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FCA consults on updated social media guidance

Author: ICAEW Insights

Published: 05 Sep 2023

An explosion in the use of influencers to promote financial products is under the spotlight after the FCA admits current advice has failed to keep pace with the evolution of social media.

FCA consultation GC23/2 proposes updated guidance on the use of social media for financial promotions. It follows concerns that unauthorised promoters are not only breaking the law in their promotional activity, but also create a risk of significant harm, particularly among younger consumers, due to the wide reach of social media and the complex nature of financial services. 

The financial promotion restriction in section 21 (S21) of the Financial Services and Markets Act 2000 (FSMA), makes it illegal for any person in the course of business to communicate an invitation or inducement to engage in investment activity, unless that person is authorised (for the purposes of this discussion, by the FCA or the PRA) or the content of the communication is approved by an authorised person.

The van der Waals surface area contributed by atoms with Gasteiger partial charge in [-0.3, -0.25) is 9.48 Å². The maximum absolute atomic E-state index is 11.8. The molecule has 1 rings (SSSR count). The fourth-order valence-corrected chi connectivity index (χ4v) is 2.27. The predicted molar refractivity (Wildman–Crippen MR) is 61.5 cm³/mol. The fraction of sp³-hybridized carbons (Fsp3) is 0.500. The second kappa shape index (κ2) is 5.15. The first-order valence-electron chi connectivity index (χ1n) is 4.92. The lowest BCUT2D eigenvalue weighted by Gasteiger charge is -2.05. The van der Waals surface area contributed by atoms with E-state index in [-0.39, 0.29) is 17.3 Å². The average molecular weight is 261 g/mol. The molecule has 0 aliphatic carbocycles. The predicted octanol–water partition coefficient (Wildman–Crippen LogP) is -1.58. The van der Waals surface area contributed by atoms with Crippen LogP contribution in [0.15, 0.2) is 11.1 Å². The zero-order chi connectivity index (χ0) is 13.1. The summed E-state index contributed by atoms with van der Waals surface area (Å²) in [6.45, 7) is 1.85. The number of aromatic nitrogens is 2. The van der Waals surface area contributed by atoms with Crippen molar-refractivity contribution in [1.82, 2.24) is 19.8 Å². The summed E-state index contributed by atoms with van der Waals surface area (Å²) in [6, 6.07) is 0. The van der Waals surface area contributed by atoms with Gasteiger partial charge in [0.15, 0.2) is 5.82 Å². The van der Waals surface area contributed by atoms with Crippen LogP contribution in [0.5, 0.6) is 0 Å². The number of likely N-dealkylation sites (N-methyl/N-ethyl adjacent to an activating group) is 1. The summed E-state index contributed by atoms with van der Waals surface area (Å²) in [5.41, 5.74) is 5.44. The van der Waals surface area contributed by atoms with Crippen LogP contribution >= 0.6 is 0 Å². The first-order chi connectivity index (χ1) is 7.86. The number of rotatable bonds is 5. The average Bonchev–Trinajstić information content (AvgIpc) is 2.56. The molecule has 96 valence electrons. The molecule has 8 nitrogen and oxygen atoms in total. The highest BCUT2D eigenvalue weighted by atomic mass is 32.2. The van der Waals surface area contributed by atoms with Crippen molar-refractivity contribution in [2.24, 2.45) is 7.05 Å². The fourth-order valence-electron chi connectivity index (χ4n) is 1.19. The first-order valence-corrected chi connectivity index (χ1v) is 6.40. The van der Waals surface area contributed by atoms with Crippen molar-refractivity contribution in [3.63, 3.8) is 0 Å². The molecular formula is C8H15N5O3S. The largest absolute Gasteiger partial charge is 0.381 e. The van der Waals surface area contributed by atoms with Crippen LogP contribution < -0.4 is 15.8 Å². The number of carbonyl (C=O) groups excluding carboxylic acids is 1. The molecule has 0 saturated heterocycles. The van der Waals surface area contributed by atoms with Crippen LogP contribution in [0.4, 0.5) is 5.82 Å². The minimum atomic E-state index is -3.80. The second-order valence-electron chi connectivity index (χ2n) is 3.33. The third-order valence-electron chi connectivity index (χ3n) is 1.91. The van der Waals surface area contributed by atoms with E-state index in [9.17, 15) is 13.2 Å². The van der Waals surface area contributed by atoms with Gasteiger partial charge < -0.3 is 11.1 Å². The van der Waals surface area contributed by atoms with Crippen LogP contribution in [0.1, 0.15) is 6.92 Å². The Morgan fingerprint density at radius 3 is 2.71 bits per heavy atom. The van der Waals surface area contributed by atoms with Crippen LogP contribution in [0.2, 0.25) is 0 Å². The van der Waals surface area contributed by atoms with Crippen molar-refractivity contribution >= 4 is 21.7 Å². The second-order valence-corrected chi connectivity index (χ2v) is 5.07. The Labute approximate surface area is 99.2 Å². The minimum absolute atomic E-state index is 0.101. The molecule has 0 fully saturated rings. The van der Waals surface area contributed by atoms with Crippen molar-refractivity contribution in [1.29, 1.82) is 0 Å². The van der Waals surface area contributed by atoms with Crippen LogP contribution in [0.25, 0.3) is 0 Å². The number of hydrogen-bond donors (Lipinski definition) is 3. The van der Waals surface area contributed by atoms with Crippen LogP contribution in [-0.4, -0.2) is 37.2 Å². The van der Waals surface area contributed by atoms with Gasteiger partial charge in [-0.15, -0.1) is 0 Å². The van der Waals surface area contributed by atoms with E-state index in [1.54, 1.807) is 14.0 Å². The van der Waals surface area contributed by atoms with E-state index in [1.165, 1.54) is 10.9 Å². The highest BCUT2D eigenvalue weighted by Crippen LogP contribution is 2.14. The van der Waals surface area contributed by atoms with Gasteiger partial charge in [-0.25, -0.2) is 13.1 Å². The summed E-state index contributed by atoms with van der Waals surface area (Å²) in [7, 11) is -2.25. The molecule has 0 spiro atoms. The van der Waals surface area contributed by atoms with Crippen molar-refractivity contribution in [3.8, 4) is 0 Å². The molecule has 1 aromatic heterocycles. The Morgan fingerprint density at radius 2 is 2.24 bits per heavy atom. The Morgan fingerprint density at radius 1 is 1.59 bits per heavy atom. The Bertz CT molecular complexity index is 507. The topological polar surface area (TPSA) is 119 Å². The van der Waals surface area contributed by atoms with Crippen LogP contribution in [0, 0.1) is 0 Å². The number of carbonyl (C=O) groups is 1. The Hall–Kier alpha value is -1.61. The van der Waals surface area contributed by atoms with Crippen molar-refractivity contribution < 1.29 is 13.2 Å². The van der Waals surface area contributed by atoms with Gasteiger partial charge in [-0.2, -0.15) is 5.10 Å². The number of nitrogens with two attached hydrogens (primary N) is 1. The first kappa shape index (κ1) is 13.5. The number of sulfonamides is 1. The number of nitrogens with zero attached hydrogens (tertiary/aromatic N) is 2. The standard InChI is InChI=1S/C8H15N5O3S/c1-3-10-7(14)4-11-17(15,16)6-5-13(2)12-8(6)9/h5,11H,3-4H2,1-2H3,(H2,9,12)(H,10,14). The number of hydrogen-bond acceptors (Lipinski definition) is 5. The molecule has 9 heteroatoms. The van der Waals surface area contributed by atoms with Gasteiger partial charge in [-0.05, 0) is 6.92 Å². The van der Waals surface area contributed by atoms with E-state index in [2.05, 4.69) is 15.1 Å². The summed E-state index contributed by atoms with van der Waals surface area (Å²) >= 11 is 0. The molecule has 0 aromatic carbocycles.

The FCA has concerns about the quality of financial promotions made across social media and is worried that unregulated influencers making financial promotions may commit an offence. It is also concerned that harm may occur when a UK consumer interacts with financial promotions that direct them to a non-UK entity, while the UK consumer still believes they are engaging with an FCA-regulated firm. Any communication capable of having an effect within the UK will be subject to the FCA rules and guidance.

Many of the key principles of the existing guidance (FG15/4) still hold, but this will be replaced when the new guidance is finalised. Guidance applies across financial services and, while many of the examples refer beyond asset management, the approach has similarities with existing FCA rules on the promotion of high-risk investments to retail investors.

Risk warnings

Areas that the FCA now wants to address with the proposed guidance include the following:

Firms should display the key information about risk on a consumer’s first interaction with the promotion and the warning should be displayed for a sustained period.